Parents, teachers and nutritionists alike have long advocated for healthier school lunches. While providing fresh vegetables for the school lunch program, school gardens are also part of a growing green school trend focused on making more sustainable schools. The Green School Initiative notes, “Many schools around the world have planted edible gardens that they use to grow vegetables, fruits, herbs, and flowers. The students plant the gardens and then raise, harvest, and eat the crops, improving their nutrition, their knowledge about plant growth, and their patience.”
Growing a school garden can provide the raw materials to inspire new lunch ideas for kids, as well as tools for great hands-on learning experiences. This direct interaction even makes it more likely for kids to try new vegetables, so the healthier school lunches will be enjoyed and eaten by the students. The principal at Abernathy, an Oregon grade school with a cafeteria garden program, says, “When they [the students] have picked the Swiss chard from the garden and they've done some cooking with it in the cooking classroom, they are more willing to try it when it shows up as chard pesto in the cafeteria, because it's not something strange and green. It's something they know about.”
With First Lady Michelle Obama taking on childhood obesity as her principal cause, the time has never been better to start a school garden to put healthier food in the cafeteria. The first step to starting a school garden requires some research. Luckily, Farm to School has a comprehensive resources page with links to informative publications, involved groups and organizations, funding opportunities (such as school garden grants), newsletters, and policy and legislation background. A couple great reads include Mapping School Food: A Policy Guide, which will you help navigate the muddy school lunch program regulatory waters, and the National Sustainable Agriculture Coalition’s (NASC) Guide to Federal Funding for Local and Regional Food Systems, which will help you secure some dollars for the garden’s start-up costs.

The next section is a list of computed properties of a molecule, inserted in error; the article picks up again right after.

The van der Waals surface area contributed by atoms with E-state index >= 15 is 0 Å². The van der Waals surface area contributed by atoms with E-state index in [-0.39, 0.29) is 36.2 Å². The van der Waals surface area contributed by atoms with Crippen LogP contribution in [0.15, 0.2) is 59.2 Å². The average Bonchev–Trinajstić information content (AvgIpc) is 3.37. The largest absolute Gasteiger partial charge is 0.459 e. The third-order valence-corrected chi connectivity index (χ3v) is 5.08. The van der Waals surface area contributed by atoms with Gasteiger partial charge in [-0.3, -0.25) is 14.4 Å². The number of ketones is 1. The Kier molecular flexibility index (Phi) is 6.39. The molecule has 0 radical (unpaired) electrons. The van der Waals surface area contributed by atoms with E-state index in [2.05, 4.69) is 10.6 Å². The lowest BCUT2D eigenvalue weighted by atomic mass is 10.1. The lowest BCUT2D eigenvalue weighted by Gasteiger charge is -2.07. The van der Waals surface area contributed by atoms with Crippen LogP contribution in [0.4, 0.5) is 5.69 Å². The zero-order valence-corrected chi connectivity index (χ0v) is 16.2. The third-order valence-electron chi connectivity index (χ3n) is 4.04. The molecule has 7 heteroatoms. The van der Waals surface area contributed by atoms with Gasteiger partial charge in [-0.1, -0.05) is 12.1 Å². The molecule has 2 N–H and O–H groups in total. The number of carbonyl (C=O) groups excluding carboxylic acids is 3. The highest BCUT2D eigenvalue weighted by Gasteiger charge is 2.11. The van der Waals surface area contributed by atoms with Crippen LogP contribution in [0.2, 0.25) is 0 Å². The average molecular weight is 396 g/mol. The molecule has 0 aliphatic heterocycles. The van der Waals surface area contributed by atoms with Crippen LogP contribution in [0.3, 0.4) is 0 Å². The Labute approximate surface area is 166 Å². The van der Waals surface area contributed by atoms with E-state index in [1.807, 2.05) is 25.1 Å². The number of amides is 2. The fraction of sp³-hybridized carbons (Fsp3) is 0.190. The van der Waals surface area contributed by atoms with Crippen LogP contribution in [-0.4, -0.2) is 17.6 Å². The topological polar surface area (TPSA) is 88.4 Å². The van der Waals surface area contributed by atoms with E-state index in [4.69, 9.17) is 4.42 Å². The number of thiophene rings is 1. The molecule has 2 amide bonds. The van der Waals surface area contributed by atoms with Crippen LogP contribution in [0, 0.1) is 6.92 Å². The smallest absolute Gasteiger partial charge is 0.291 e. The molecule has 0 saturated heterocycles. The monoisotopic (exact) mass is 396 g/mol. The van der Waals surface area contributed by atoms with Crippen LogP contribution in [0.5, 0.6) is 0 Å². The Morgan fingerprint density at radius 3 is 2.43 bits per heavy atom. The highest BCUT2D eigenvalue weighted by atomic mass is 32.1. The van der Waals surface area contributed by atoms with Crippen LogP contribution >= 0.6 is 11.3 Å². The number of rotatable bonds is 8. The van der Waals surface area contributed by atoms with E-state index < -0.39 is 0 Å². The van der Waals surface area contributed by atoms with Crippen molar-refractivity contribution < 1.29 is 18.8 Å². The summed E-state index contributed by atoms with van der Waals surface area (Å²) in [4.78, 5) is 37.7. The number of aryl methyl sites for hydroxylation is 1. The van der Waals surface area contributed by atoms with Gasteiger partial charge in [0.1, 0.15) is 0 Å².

Armed with background information and funding ideas, meeting with school officials to create a plan of action follows. The Food and Agriculture Organization of the UN (FAO) provides a step-by-step guide to setting up and running a school garden, and the Healthy Schools Initiative also has a detailed school garden plan available online.
It is important to be aware of potential roadblocks that may impede progress, such as school lunch program budget limitations, labor time and budget restrictions, and national nutrition standards and requirements. It is necessary to also take into consideration the current state of the cafeteria kitchen — many are no longer equipped to handle processing fresh fruits and vegetables, as the current school lunch program is dependant upon reheating frozen, pre-processed foods. School garden grants are a good way to cover any necessary remodeling and start-up costs.
Also, advocating for policy and legislation regarding healthier school lunches is important to spread healthy lunches beyond individual schools and communities to the national level — the Green Schools Initiative suggest some specific advocacy ideas. Federal mandates limiting the sale of junk foods and encouraging the use of fresh, local produce would go a long way in advancing healthier school lunches.
Check out the links below for inspirational stories of how school gardens were successfully implanted as part of the classroom curriculum and cafeteria’s regular lunch menu.
We’d love to hear about your personal experience starting, joining or working in a school garden in the comments section below.
Jennifer Kongs is the Managing Editor at MOTHER EARTH NEWS magazine. When she’s not working at the magazine, she’s likely working in her garden, on the local running trails or in her kitchen instead. You can find Jennifer on Twitter or Google+.
Photos from Flickr/upturnedface and Flickr/roswellgirl